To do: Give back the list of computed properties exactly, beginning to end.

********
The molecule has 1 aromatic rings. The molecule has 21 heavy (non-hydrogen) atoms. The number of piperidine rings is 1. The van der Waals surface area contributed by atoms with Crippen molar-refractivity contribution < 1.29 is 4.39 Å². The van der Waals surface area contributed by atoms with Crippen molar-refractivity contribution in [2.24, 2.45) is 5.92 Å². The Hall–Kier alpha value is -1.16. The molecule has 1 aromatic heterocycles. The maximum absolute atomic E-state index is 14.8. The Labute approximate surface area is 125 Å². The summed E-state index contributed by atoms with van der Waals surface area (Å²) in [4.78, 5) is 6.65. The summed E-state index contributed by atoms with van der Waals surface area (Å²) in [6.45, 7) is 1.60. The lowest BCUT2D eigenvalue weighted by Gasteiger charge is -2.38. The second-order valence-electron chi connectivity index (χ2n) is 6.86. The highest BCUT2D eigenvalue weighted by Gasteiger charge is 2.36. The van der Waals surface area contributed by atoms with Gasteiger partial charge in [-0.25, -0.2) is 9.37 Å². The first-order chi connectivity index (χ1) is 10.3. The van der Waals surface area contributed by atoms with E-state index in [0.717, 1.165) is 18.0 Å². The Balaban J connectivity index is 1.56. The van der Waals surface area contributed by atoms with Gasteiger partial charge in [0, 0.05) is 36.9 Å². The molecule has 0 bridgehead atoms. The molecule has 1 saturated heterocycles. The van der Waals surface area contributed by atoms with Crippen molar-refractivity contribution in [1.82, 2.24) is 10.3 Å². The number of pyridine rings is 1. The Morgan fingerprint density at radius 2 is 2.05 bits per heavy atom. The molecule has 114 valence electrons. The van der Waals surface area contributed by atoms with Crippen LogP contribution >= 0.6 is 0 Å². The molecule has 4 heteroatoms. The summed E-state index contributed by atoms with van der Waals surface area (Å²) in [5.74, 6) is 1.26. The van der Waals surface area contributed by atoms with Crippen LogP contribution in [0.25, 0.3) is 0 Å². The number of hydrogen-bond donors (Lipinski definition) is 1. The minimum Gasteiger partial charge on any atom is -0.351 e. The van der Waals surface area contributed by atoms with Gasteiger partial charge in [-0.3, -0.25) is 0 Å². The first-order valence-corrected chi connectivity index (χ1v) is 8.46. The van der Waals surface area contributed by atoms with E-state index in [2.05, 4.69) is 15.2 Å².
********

The molecule has 1 aromatic rings. The molecule has 21 heavy (non-hydrogen) atoms. The number of piperidine rings is 1. The van der Waals surface area contributed by atoms with Crippen molar-refractivity contribution < 1.29 is 4.39 Å². The van der Waals surface area contributed by atoms with Crippen molar-refractivity contribution in [2.24, 2.45) is 5.92 Å². The Hall–Kier alpha value is -1.16. The molecule has 1 aromatic heterocycles. The maximum absolute atomic E-state index is 14.8. The Labute approximate surface area is 125 Å². The summed E-state index contributed by atoms with van der Waals surface area (Å²) in [4.78, 5) is 6.65. The summed E-state index contributed by atoms with van der Waals surface area (Å²) in [6.45, 7) is 1.60. The lowest BCUT2D eigenvalue weighted by Gasteiger charge is -2.38. The second-order valence-electron chi connectivity index (χ2n) is 6.86. The highest BCUT2D eigenvalue weighted by Gasteiger charge is 2.36. The van der Waals surface area contributed by atoms with Gasteiger partial charge in [-0.25, -0.2) is 9.37 Å². The first-order chi connectivity index (χ1) is 10.3. The van der Waals surface area contributed by atoms with E-state index in [0.717, 1.165) is 18.0 Å². The Balaban J connectivity index is 1.56. The van der Waals surface area contributed by atoms with Gasteiger partial charge in [0, 0.05) is 36.9 Å². The molecule has 0 bridgehead atoms. The molecule has 1 saturated heterocycles. The van der Waals surface area contributed by atoms with Crippen molar-refractivity contribution in [1.82, 2.24) is 10.3 Å². The number of pyridine rings is 1. The Morgan fingerprint density at radius 2 is 2.05 bits per heavy atom. The molecule has 114 valence electrons. The van der Waals surface area contributed by atoms with Crippen LogP contribution >= 0.6 is 0 Å². The molecule has 4 heteroatoms. The summed E-state index contributed by atoms with van der Waals surface area (Å²) in [5.74, 6) is 1.26. The van der Waals surface area contributed by atoms with Crippen LogP contribution in [0.25, 0.3) is 0 Å². The number of hydrogen-bond donors (Lipinski definition) is 1. The minimum Gasteiger partial charge on any atom is -0.351 e. The van der Waals surface area contributed by atoms with Gasteiger partial charge in [-0.3, -0.25) is 0 Å². The first-order valence-corrected chi connectivity index (χ1v) is 8.46. The van der Waals surface area contributed by atoms with E-state index in [2.05, 4.69) is 15.2 Å².